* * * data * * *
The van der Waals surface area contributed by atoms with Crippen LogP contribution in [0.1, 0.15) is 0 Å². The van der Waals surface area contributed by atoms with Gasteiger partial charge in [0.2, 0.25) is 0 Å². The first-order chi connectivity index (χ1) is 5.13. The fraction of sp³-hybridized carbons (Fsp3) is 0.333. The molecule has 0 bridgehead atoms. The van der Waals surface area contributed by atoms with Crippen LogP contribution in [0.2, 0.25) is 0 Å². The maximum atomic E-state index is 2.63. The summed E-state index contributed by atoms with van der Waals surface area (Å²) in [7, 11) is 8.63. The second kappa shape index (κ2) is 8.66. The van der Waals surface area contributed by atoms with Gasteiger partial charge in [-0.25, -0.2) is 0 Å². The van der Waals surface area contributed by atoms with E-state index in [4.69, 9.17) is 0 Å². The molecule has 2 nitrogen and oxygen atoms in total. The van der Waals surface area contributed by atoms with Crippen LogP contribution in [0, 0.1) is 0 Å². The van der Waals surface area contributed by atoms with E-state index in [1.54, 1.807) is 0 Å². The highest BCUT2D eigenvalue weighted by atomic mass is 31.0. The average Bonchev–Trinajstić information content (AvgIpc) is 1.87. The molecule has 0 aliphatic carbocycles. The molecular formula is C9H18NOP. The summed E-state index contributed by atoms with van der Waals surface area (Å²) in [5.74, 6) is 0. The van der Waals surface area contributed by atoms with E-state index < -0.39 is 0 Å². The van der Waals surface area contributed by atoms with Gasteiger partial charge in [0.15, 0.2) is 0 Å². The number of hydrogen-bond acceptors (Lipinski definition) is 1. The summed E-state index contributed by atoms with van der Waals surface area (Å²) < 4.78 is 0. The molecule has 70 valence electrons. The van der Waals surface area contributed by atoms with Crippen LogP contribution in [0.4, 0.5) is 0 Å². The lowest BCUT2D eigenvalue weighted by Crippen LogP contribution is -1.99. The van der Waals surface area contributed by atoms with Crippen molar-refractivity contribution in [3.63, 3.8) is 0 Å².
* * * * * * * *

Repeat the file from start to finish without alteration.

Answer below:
The van der Waals surface area contributed by atoms with Crippen LogP contribution in [0.1, 0.15) is 0 Å². The van der Waals surface area contributed by atoms with Gasteiger partial charge in [0.2, 0.25) is 0 Å². The first-order chi connectivity index (χ1) is 5.13. The fraction of sp³-hybridized carbons (Fsp3) is 0.333. The molecule has 0 bridgehead atoms. The van der Waals surface area contributed by atoms with Crippen LogP contribution in [0.2, 0.25) is 0 Å². The maximum atomic E-state index is 2.63. The summed E-state index contributed by atoms with van der Waals surface area (Å²) in [7, 11) is 8.63. The second kappa shape index (κ2) is 8.66. The van der Waals surface area contributed by atoms with Gasteiger partial charge in [-0.25, -0.2) is 0 Å². The van der Waals surface area contributed by atoms with E-state index in [4.69, 9.17) is 0 Å². The molecule has 2 nitrogen and oxygen atoms in total. The van der Waals surface area contributed by atoms with Crippen LogP contribution in [0, 0.1) is 0 Å². The van der Waals surface area contributed by atoms with E-state index in [1.54, 1.807) is 0 Å². The highest BCUT2D eigenvalue weighted by atomic mass is 31.0. The average Bonchev–Trinajstić information content (AvgIpc) is 1.87. The molecule has 0 aliphatic carbocycles. The molecular formula is C9H18NOP. The summed E-state index contributed by atoms with van der Waals surface area (Å²) in [5.74, 6) is 0. The van der Waals surface area contributed by atoms with E-state index < -0.39 is 0 Å². The van der Waals surface area contributed by atoms with Gasteiger partial charge in [0.15, 0.2) is 0 Å². The number of hydrogen-bond acceptors (Lipinski definition) is 1. The summed E-state index contributed by atoms with van der Waals surface area (Å²) < 4.78 is 0. The molecule has 70 valence electrons. The van der Waals surface area contributed by atoms with Crippen LogP contribution in [0.4, 0.5) is 0 Å². The lowest BCUT2D eigenvalue weighted by Crippen LogP contribution is -1.99. The van der Waals surface area contributed by atoms with Crippen molar-refractivity contribution in [3.63, 3.8) is 0 Å².